We are an active and independent research group with a major research interest in understanding the influence of genetic and environmental factors on the etiology and prevention of skin lesions, particularly skin cancer.

Our earliest research consisted of genetic epidemiological studies on inherited susceptibility to skin cancers, focusing on DNA repair and related genes. We then moved from candidate genes to multiple candidate molecular pathways, including cell cycle, pigmentation, immunity, telomere, and microRNA biosynthesis. Beyond the candidate gene and pathway approach, we have conducted a series of genome-wide association studies (GWAS) to identify novel loci on pigmentation, nevogenesis, skin cancers, and several other related phenotypes and outcomes. Currently, we are conducting post-GWAS research projects examining the biological function of top significant variants identified from GWAS and integrating the gene expression profile for pathway enrichment evaluation. Meanwhile, we have expanded our genetic research on the etiology of skin cancer to other skin lesions such as psoriasis. Besides genetic susceptibility, we have conducted epidemiological research to identify lifestyle and environmental risk factors for skin cancers and psoriasis.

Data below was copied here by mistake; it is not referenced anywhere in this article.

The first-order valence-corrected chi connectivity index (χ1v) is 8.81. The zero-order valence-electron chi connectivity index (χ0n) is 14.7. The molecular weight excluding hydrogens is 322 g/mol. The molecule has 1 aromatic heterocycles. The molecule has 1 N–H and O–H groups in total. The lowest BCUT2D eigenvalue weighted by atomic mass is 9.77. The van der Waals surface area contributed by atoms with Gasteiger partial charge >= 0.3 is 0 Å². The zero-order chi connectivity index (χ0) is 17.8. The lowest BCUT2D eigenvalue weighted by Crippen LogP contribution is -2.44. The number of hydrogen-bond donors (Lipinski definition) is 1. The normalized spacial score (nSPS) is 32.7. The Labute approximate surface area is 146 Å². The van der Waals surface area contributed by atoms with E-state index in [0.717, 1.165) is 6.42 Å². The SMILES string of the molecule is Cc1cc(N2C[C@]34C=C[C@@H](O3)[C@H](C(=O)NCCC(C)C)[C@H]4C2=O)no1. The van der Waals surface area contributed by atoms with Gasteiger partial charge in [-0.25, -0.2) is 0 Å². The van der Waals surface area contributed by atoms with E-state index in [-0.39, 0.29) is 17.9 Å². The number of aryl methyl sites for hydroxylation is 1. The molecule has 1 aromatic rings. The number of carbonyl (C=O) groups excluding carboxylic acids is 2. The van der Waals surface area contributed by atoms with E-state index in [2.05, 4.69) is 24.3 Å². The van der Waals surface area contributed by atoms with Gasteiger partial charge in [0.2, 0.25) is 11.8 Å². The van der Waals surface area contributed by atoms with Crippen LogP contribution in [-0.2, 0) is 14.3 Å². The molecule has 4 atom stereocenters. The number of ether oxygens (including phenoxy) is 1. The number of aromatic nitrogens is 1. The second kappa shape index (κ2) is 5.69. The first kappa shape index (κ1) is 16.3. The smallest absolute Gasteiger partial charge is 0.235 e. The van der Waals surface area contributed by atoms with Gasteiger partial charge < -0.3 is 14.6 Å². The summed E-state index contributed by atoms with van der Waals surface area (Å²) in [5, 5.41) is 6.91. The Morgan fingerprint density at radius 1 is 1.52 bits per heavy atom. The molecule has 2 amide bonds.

Jiali Han has been awarded several NIH research grants. He also serves as a key investigator on multiple NIH-funded projects, providing critical expertise in genetic epidemiology and dermato-epidemiology. In addition, he is leading the Harvard cohorts participating in several international consortia on lung cancer research.